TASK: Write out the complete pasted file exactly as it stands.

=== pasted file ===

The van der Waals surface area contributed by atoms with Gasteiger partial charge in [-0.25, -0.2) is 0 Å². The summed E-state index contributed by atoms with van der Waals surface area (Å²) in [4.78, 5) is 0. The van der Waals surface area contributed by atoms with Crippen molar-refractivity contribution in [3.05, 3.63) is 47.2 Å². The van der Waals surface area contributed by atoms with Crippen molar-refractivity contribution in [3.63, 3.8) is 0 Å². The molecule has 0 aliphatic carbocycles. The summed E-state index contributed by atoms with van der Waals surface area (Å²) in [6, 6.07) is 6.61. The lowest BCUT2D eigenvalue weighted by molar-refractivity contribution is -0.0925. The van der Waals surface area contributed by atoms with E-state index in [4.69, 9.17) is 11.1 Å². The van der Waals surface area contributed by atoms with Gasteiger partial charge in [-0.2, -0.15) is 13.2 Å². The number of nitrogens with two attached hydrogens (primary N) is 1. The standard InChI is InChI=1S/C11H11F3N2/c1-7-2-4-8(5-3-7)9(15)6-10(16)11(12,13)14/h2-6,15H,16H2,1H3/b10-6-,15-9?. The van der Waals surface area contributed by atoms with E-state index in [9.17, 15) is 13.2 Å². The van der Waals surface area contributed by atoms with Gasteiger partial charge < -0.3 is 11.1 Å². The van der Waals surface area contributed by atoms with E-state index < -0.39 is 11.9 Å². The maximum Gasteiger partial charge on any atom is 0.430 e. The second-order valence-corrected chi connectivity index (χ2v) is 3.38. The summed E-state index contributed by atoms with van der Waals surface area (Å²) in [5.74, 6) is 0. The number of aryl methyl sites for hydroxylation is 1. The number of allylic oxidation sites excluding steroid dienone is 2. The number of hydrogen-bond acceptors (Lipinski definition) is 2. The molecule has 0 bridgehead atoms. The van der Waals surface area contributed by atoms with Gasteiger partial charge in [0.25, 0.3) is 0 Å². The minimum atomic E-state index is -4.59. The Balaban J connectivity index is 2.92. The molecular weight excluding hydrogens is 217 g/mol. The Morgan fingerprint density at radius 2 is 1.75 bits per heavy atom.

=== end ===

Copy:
The van der Waals surface area contributed by atoms with Gasteiger partial charge in [-0.25, -0.2) is 0 Å². The summed E-state index contributed by atoms with van der Waals surface area (Å²) in [4.78, 5) is 0. The van der Waals surface area contributed by atoms with Crippen molar-refractivity contribution in [3.05, 3.63) is 47.2 Å². The van der Waals surface area contributed by atoms with Crippen molar-refractivity contribution in [3.63, 3.8) is 0 Å². The molecule has 0 aliphatic carbocycles. The summed E-state index contributed by atoms with van der Waals surface area (Å²) in [6, 6.07) is 6.61. The lowest BCUT2D eigenvalue weighted by molar-refractivity contribution is -0.0925. The van der Waals surface area contributed by atoms with E-state index in [4.69, 9.17) is 11.1 Å². The van der Waals surface area contributed by atoms with Gasteiger partial charge in [-0.2, -0.15) is 13.2 Å². The number of nitrogens with two attached hydrogens (primary N) is 1. The standard InChI is InChI=1S/C11H11F3N2/c1-7-2-4-8(5-3-7)9(15)6-10(16)11(12,13)14/h2-6,15H,16H2,1H3/b10-6-,15-9?. The van der Waals surface area contributed by atoms with E-state index in [9.17, 15) is 13.2 Å². The van der Waals surface area contributed by atoms with Gasteiger partial charge < -0.3 is 11.1 Å². The van der Waals surface area contributed by atoms with E-state index < -0.39 is 11.9 Å². The maximum Gasteiger partial charge on any atom is 0.430 e. The second-order valence-corrected chi connectivity index (χ2v) is 3.38. The summed E-state index contributed by atoms with van der Waals surface area (Å²) in [5.74, 6) is 0. The number of aryl methyl sites for hydroxylation is 1. The number of allylic oxidation sites excluding steroid dienone is 2. The number of hydrogen-bond acceptors (Lipinski definition) is 2. The molecule has 0 bridgehead atoms. The van der Waals surface area contributed by atoms with Gasteiger partial charge in [0.25, 0.3) is 0 Å². The minimum atomic E-state index is -4.59. The Balaban J connectivity index is 2.92. The molecular weight excluding hydrogens is 217 g/mol. The Morgan fingerprint density at radius 2 is 1.75 bits per heavy atom.